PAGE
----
2.6. In this context, the Respondent further contended that the claimed machine configuration had been made available to the public since - as was shown by Voith's drawing constituting document (6) - Voith knew the invention. This drawing, however, includes a Voith confidentiality stamp and, hence, shows that any such knowledge was confidential.
2.7. According to the Respondent (page 5, point 4.4, second paragraph of his letter dated 2 August 1996) the statements of Mr Baldini and Mr Delaroche were contradictory because Mr Baldini stated that confidentiality was particularly stressed in the case of communication of document (25) (section 3 of the statement) whereas Mr Delaroche stated that a prospective supplier did not tend to highlight new and inventive details (section 9 of the statement) and that there was nothing different in the particular case of document (25) (section 11 of the statement). The Board notes in this context that Mr Delaroche in a section 10 further credibly stated that "it is unusual in paper industry for formal terms of confidentiality to be signed before a bidding process". Since there is no reason to assume that any stress laid on confidentiality in the statement of Mr Baldini necessarily implies a particular action such as signing a confidential disclosure agreement, the Board does not see any conflict between the statements of Mr Baldini and Mr Delaroche. More importantly, however, the Respondent explicitly conceded that all details of Beloit's bid, including document (25), were submitted in confidence in accordance with the common practice in the paper industry (page 5, point 4.4, first paragraph and page 7, point 6.2 of said letter).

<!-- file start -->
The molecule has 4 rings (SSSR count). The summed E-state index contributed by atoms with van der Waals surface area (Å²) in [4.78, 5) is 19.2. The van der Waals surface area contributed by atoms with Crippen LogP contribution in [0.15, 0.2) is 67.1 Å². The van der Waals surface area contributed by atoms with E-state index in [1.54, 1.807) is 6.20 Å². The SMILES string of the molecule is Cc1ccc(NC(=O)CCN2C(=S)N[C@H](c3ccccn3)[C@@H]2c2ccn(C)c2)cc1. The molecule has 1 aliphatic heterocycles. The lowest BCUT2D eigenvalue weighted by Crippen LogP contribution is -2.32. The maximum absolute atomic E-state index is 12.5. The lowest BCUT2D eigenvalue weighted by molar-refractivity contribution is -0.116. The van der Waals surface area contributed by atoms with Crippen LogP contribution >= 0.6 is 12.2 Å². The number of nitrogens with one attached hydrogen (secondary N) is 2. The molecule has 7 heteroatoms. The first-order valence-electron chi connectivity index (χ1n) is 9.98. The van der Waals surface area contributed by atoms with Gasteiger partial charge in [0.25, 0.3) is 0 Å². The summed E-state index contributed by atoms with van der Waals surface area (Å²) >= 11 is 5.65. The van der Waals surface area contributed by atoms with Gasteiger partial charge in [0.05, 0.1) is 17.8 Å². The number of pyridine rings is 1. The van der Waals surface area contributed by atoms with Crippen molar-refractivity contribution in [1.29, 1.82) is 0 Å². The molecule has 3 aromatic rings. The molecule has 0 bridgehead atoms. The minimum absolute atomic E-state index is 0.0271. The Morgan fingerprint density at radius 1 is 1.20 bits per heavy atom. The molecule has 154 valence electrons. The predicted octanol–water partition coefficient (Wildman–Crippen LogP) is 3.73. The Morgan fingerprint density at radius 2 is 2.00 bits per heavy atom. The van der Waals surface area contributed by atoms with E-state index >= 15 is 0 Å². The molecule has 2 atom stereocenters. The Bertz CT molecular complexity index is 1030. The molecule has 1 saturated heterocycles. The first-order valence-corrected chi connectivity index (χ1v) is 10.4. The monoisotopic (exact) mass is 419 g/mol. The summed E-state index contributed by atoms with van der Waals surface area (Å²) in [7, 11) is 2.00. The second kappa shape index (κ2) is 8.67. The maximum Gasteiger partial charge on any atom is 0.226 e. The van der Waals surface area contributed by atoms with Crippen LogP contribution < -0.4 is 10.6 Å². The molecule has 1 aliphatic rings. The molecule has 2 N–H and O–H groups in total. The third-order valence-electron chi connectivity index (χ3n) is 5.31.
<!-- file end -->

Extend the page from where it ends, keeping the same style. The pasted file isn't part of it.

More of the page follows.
In the absence of any further evidence, the Board holds, therefore, that any information concerning Beloit's disclosure to Corbehem, which possibly has been communicated to Voith and its subcontractors did not become available to the public but was kept confidential in accordance with the confidentiality practice which was common in paper machine industry. In this context it is irrelevant whether the information has been communicated to the most relevant companies in the paper machine industry and their subcontractors, if - as can be accepted in the present case for the reasons given above - these companies were obliged and accepted to treat said information confidentially.
Therefore, in the Board's judgment, the contents of document (25) does not constitute prior art within the meaning of Article 54(2) EPC.
3. Other cited prior art
3.1. Novelty (main request)